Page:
Where can I go for general information about mental health?
The Kelty Resource Center is the provincial resource centre which provides children, youth, parents and families with appropriate information, options for support and treatment in BC in all areas of mental health and substance use. The centre also offers peer support to parents, youth and people of all ages struggling with eating disorders through email, phone or drop in.
FamilySmartTM Together-Centred is a provincial organization that provides families with an opportunity to speak with other families who understand and may be able to offer support or advice on what has worked for them.
Please see the Following Links for Additional Information:
- Child and Teen Mental Health (Provincial Government Website). If you need help, this website also has a number of resources including a map of mental health resources and a list of mental health intake clinics.
- Children’s Mental Health Ontario represents and supports the providers of child and youth mental health treatment services throughout Ontario. This is also a great resource for BC parents.
- eMentalHealth.ca is a non-profit initiative of the Ontario Centre of Excellence for Child and Youth Mental Health at CHEO and provides anonymous, confidential and trustworthy information.
- The Canadian Mental Health Association (CMHA), BC Division exists to promote the mental health of British Columbians and support the resilience and recovery of people experiencing mental illness.
- The Children’s Mental Health Research Quarterly: The Quarterly provides summaries of the best available research evidence on a variety of children’s mental health topics, prepared using systematic review and synthesis methods adapted from the Cochrane Collaboration and Evidence-Based Mental Health. Their goal is to improve outcomes for children by informing policy and practice. The BC Ministry of Children and Family Development funds the Quarterly.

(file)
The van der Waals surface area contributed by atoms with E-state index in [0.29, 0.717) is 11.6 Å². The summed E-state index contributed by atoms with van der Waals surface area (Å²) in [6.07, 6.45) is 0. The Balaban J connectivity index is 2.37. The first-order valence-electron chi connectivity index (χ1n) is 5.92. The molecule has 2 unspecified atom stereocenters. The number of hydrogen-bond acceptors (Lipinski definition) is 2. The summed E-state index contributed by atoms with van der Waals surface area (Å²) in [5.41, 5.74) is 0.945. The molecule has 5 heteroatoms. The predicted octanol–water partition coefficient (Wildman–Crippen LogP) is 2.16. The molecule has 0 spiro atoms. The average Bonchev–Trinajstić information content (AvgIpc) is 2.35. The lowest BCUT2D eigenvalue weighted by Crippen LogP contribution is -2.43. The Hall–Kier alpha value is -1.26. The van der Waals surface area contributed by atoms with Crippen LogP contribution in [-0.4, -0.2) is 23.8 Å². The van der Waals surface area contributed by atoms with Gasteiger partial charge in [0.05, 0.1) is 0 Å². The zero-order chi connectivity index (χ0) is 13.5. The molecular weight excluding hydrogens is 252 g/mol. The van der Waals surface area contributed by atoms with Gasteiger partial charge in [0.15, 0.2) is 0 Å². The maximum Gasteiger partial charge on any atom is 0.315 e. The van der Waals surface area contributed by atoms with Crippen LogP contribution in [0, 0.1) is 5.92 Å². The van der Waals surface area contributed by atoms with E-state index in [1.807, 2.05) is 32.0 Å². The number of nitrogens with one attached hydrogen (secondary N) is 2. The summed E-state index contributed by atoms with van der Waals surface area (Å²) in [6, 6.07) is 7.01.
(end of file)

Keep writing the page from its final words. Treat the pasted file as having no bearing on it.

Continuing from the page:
- Teen Mental Health is a project of the Sun Life Financial Chair in Adolescent Mental Health, a partnership between Sun Life Financial, Dalhousie University and IWK Health Centre with the vision to improve the mental health of youth by the effective translation and transfer of scientific knowledge.
- Early Warning Signs about Children’s Mental Illness Not Evident to Many Canadian Parents, a report of a 2011 survey of interest to parents.
- MedlinePlus is the National Institutes of Health’s Web site for patients and their families and friends, produced by U.S. National Library of Medicine.
- The American Academy of Pediatrics (AAP) offers a collection of Audio Interviews with experts in children’s mental health to offer families practical advice on fostering positive emotional development in their children.
- The Offord Centre for Child Studies has developed a series of handouts for parents on eight of the most common child and youth mental health problems. They are available in 9 languages.
- Foundry is a province-wide network of integrated health and social service centres and online resources for young people ages 12-24. Foundry centres provide a one-stop-shop for young people to access mental health care, substance use services, primary care, social services and youth and family peer supports. Foundry provides safe, non-judgmental care, information and resources, and work to reach young people earlier – before health challenges become problematic. Foundry brings health and social services together in a single place to make it easier for young people to find the care, connection and support they need.
- Confident Parents Thriving Kids is an effective, accessible educational service for families of children with mild to moderate behaviour problems (ages 3 to 12) offered through the Canadian Mental Health Association, BC Division. Strongest Families is delivered to parents and/or caregivers via telephone in the comfort and privacy of their own homes at times that are best for the family, and at no cost. Trained coaches give weekly guidance and telephone support to families as they work their way through the program. Coaches and parents work together to solve problems as parents apply new skills in their daily lives.